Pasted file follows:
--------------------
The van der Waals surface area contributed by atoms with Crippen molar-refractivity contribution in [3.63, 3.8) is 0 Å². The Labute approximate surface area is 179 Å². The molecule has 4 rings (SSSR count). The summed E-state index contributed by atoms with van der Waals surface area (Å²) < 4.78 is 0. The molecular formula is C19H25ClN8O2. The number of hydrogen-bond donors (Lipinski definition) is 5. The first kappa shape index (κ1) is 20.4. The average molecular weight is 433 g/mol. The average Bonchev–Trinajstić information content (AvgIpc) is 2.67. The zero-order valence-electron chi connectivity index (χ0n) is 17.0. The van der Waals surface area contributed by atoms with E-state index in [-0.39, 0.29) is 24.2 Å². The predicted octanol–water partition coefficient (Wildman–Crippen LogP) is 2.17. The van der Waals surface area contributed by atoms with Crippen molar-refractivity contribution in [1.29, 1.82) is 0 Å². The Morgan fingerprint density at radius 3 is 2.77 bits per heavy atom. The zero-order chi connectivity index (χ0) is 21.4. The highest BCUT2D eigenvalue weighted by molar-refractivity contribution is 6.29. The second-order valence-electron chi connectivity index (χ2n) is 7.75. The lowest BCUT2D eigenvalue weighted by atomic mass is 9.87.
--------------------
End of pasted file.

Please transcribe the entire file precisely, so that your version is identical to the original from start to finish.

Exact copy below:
The van der Waals surface area contributed by atoms with Crippen molar-refractivity contribution in [3.63, 3.8) is 0 Å². The Labute approximate surface area is 179 Å². The molecule has 4 rings (SSSR count). The summed E-state index contributed by atoms with van der Waals surface area (Å²) < 4.78 is 0. The molecular formula is C19H25ClN8O2. The number of hydrogen-bond donors (Lipinski definition) is 5. The first kappa shape index (κ1) is 20.4. The average molecular weight is 433 g/mol. The average Bonchev–Trinajstić information content (AvgIpc) is 2.67. The zero-order valence-electron chi connectivity index (χ0n) is 17.0. The van der Waals surface area contributed by atoms with E-state index in [-0.39, 0.29) is 24.2 Å². The predicted octanol–water partition coefficient (Wildman–Crippen LogP) is 2.17. The van der Waals surface area contributed by atoms with Crippen molar-refractivity contribution in [1.29, 1.82) is 0 Å². The Morgan fingerprint density at radius 3 is 2.77 bits per heavy atom. The zero-order chi connectivity index (χ0) is 21.4. The highest BCUT2D eigenvalue weighted by molar-refractivity contribution is 6.29. The second-order valence-electron chi connectivity index (χ2n) is 7.75. The lowest BCUT2D eigenvalue weighted by atomic mass is 9.87.